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Thread: Wisdom behind the loud & silent prayers

  1. #1
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    Default Wisdom behind the loud & silent prayers

    Why is Dhuhr silent and half of isha loud? Why is the wisdom behind this?
    To anyone reading my posts:
    I used to be hadith rejector. After studying hadith at a surface level, I realized the large amount of nonsense dispelled by this forum and their top users. The exemptions are Al Boriqi, Nawawi, Lumumba and hlatif (who is no longer here). My advice, leave this forum. If you read anything of me rejecting hadith, know that it is nonsense and I no longer hold that view. Read my "Bio" for more info.

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    I am around... Sadiq_b's Avatar
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    Default Re: Wisdom behind the loud & silent prayers

    Good question. Don't really know, had wondered about it myself... Ok let's try Google first.
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    I am around... Sadiq_b's Avatar
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    Default Re: Wisdom behind the loud & silent prayers

    And this is what Google gives us:

    The reason why Qur’aan is recited out loud in the nighttime prayers and silently in the daytime prayers

    Question:
    What is the reason why Qur’aan is recited out loud in Maghrib and ‘Isha’ prayers?
    What is the reason why it is recited aloud only in the first two rak’ahs of ‘Isha’ and not in all four rak’ahs?.

    Answer:
    Praise be to Allaah.

    Firstly:

    The Muslim is required to follow the Prophet (peace and blessings of Allaah be upon him) and follow his example, whether he knows the reason behind a ruling or he does not. Allaah says (interpretation of the meaning):

    “Indeed in the Messenger of Allaah (Muhammad) you have a good example to follow for him who hopes for (the Meeting with) Allaah and the Last Day, and remembers Allaah much”

    [al-Ahzaab 33:21]

    He should also be certain that Islam is based on great wisdom, but this wisdom may be known to us or we may be unaware of it, or we may know some of it and not the rest of it.

    There is nothing wrong with a person asking the reason and trying to find out, because knowing it will increase his knowledge and peace of mind.

    Secondly:

    Some of the scholars have pondered the reason why Qur’aan is recited out loud in the nighttime prayers and silently in the daytime prayers, and the summary of what they have mentioned concerning that is:

    The night is a time when people are quiet, alone and more focused, so it is prescribed to recite Qur’aan out loud at that time so as to make manifest the pleasure of a person’s conversing with his Lord, and so that the heart, tongue and ears will be involved in the recitation.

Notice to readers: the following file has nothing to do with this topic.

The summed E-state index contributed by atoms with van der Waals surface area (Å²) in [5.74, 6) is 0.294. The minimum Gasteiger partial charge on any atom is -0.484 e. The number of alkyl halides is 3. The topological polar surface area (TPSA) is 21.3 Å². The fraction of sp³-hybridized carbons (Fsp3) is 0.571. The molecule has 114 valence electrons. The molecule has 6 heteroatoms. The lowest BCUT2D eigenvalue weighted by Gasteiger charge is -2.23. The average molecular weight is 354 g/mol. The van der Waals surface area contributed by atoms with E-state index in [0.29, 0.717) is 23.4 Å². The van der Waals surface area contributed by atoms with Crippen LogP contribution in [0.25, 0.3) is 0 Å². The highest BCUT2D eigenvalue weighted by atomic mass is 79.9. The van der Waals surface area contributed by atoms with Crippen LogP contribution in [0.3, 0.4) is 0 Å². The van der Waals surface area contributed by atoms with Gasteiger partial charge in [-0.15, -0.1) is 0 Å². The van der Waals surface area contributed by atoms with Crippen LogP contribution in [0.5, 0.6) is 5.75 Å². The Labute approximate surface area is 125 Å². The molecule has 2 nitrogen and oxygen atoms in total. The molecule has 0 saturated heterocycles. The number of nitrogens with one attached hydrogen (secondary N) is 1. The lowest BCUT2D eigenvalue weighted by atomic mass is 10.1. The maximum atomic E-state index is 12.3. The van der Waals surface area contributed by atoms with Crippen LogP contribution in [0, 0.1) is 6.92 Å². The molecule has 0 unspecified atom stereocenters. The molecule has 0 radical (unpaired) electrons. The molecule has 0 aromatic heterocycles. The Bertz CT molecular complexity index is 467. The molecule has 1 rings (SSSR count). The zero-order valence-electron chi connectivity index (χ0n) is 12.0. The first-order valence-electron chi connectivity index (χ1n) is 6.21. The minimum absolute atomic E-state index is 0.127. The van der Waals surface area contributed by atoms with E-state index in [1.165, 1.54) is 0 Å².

This meaning is suggested by the verse in which Allaah says (interpretation of the meaning):

    “Verily, the rising by night (for Tahajjud prayer) is very hard and most potent and good for governing oneself, and most suitable for (understanding) the Word (of Allaah).

    7. Verily, there is for you by day prolonged occupation with ordinary duties”

    [al-Muzzammil 74:6-7]

    Ibn Katheer said:

    The point is that this rising may be at any time of night. What is meant here is that when praying at night, both the heart and the tongue are focused on the recitation, hence Allaah says (interpretation of the meaning): “is very hard and most potent and good for governing oneself, and most suitable for (understanding) the Word (of Allaah)” i.e., the mind will be more focused when reciting and will understand the words more than during the day, which is a time when people move about and there is a great deal of noise, and it is the time of seeking provision. End quote.

    Al-Qurtubi (19/40) said:

    What is meant is that the heart, sight, hearing and tongue work together in harmony when reciting Qur’aan, because voices and movements are stilled. End quote.

    Al-Sa’di (may Allaah have mercy on him) said (p. 1058): “Verily, the rising by night (for Tahajjud prayer) is very hard and most potent and good for governing oneself, and most suitable for (understanding) the Word (of Allaah)” i.e., it is more likely to achieve the purpose of the Qur’aan, where both heart and tongue are focused, because there are fewer distractions, one can understand what one recites, and does the prayer properly.

    This is unlike the day, when these purposes cannot be achieved. Hence Allaah says “Verily, there is for you by day prolonged occupation with ordinary duties” – i.e., going about to attend to your needs and living, which means that the heart is distracted and cannot focus fully. End quote.

    It says in Tuhfat al-Muhtaaj: